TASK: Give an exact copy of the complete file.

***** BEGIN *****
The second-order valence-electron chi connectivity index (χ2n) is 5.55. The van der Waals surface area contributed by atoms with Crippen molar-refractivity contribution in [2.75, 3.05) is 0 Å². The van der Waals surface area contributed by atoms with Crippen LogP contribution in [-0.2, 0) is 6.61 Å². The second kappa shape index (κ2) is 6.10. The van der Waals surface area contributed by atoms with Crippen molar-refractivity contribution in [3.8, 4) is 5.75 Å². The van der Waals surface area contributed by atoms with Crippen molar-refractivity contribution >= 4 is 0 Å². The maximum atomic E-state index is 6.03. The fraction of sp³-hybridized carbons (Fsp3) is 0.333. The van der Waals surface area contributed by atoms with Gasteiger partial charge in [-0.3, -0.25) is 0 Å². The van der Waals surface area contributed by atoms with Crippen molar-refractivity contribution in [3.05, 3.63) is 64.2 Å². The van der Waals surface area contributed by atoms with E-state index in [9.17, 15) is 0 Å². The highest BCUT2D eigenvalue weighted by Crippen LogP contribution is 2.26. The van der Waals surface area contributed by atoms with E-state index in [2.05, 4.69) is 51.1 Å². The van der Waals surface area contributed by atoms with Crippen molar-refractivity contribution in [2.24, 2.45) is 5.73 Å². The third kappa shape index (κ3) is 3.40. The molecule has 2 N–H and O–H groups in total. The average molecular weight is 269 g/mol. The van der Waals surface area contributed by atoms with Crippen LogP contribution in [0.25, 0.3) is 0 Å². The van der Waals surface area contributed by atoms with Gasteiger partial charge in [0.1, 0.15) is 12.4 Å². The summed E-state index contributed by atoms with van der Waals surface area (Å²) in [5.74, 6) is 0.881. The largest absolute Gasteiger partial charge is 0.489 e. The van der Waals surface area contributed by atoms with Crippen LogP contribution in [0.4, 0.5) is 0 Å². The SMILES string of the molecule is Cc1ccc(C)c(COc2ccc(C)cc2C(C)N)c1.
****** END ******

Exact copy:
The second-order valence-electron chi connectivity index (χ2n) is 5.55. The van der Waals surface area contributed by atoms with Crippen molar-refractivity contribution in [2.75, 3.05) is 0 Å². The van der Waals surface area contributed by atoms with Crippen LogP contribution in [-0.2, 0) is 6.61 Å². The second kappa shape index (κ2) is 6.10. The van der Waals surface area contributed by atoms with Crippen molar-refractivity contribution in [3.8, 4) is 5.75 Å². The van der Waals surface area contributed by atoms with Crippen molar-refractivity contribution >= 4 is 0 Å². The maximum atomic E-state index is 6.03. The fraction of sp³-hybridized carbons (Fsp3) is 0.333. The van der Waals surface area contributed by atoms with Gasteiger partial charge in [-0.3, -0.25) is 0 Å². The van der Waals surface area contributed by atoms with Crippen molar-refractivity contribution in [3.05, 3.63) is 64.2 Å². The van der Waals surface area contributed by atoms with E-state index in [9.17, 15) is 0 Å². The highest BCUT2D eigenvalue weighted by Crippen LogP contribution is 2.26. The van der Waals surface area contributed by atoms with E-state index in [2.05, 4.69) is 51.1 Å². The van der Waals surface area contributed by atoms with Crippen molar-refractivity contribution in [2.24, 2.45) is 5.73 Å². The third kappa shape index (κ3) is 3.40. The molecule has 2 N–H and O–H groups in total. The average molecular weight is 269 g/mol. The van der Waals surface area contributed by atoms with Crippen LogP contribution in [0.25, 0.3) is 0 Å². The van der Waals surface area contributed by atoms with Gasteiger partial charge in [0.1, 0.15) is 12.4 Å². The summed E-state index contributed by atoms with van der Waals surface area (Å²) in [5.74, 6) is 0.881. The largest absolute Gasteiger partial charge is 0.489 e. The van der Waals surface area contributed by atoms with Crippen LogP contribution in [0.4, 0.5) is 0 Å². The SMILES string of the molecule is Cc1ccc(C)c(COc2ccc(C)cc2C(C)N)c1.